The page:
Dear Kathe,

 As our children become young aduts, I am wondering what we can do to set them up for success when buying their first home?

 

Not too long ago, we experienced a time when money was free flowing and loans could be had with a wink and a handshake. But those days are gone, likely forever. When I was a kid, my parents talked about saving the 20% down and being sure to pay all the bills on time in order to be a good position to buy a home, and, after a couple decades, we are right back where we started – save and establish good credit! After many “easy money” years, our newest group of home buyers may not have been educated with the old mantras – save – pay on time – and they may shocked to find out that they don’t have what it takes to get a loan.  So what does it take, and what can you do to help?

Saving enough money takes time, and they can never start too young to be savers, but if you are feeling particularly benevolent, most lenders will allow gifts from family for a down payment, with a proper gift letter, of course! Do NOT make the gifts without a gift letter unless it is years in advance – a lender will review their accounts and require substantiation of all recent deposits.

Establishing god credit is something they will need to do on their own, but you can help set them up for success. A loan applicant must have credit in their name (and not a card they are authorized to use that belongs to mom or dad) on three separate lines (cards, car loans) and they must NEVER have made a late payment.  The cards DO NOT have to be actually used to establish a credit history – the potential homebuyer just has to have been granted the cards.  If they do use the cards, then as a general rule, it is not a good idea to charge more than 50% of the credit granted in any given payment cycle, at least if they are nearing a time when the plan to apply for a mortgage.  If they miss a payment, that line of credit is disqualified and they will need to show the existence of 3 lines of credit on which they have never had a miss.  If they don’t have three lines of credit showing on their credit report, they will only be eligible for an FHA loan, and must be able to show 12 months of payment history on other things such as a cell phone bill or utility bill in their own name (note: utilities paid on a budget plan do not satisfy this requirement).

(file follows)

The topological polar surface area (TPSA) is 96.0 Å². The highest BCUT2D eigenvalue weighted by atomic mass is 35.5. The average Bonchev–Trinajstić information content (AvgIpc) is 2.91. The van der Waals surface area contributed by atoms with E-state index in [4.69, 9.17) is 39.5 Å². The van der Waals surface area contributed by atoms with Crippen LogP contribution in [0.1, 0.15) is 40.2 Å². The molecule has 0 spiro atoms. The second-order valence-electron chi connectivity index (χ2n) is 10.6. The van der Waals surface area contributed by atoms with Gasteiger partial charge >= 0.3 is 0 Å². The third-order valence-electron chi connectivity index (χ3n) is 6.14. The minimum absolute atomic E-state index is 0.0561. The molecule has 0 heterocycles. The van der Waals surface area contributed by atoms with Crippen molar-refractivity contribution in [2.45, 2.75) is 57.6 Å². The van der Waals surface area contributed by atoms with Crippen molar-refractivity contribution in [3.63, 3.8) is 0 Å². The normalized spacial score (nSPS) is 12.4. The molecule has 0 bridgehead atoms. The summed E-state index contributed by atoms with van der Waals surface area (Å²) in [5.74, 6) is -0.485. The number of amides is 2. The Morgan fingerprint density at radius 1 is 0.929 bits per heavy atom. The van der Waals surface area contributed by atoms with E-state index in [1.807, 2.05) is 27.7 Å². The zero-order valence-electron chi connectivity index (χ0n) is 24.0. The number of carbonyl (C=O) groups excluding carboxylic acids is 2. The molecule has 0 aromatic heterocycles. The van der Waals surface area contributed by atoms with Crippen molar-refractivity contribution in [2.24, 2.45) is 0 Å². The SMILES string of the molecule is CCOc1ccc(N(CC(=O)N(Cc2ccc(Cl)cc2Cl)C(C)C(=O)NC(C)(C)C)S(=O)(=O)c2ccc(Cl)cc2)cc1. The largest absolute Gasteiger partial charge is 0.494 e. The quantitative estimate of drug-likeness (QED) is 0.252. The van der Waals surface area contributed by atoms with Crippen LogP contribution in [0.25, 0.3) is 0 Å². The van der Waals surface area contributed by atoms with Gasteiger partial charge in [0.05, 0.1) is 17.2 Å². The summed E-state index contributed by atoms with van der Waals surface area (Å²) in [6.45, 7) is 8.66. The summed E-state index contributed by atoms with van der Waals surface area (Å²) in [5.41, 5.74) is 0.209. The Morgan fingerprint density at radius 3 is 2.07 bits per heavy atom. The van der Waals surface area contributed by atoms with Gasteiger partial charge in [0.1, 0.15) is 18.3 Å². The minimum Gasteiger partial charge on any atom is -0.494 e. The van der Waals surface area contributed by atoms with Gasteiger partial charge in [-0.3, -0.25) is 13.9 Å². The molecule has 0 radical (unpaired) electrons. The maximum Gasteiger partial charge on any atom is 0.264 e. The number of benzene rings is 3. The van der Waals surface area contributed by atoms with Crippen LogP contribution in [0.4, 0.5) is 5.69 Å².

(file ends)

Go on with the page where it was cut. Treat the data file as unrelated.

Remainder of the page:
So what should you be doing to help the next generation of home buyers?  Educate your kids & grandkids about how they will have to learn to use credit cards responsibly and how they will always have to pay their bills on time.  When you feel they can handle a credit card (or 3), help them choose appropriate no fee cards.  Consider checking in with them to make sure that they are remembering to pay the bills (preferably in full).  Some banks make credit cards available to unemployed students as early as age 18 – while these cards must be secured with a certificate of deposit, they allow young adults to begin building credit in their own name. With a little coaching, we can all help the next generation of homebuyers to be ready to successfully purchase their new home.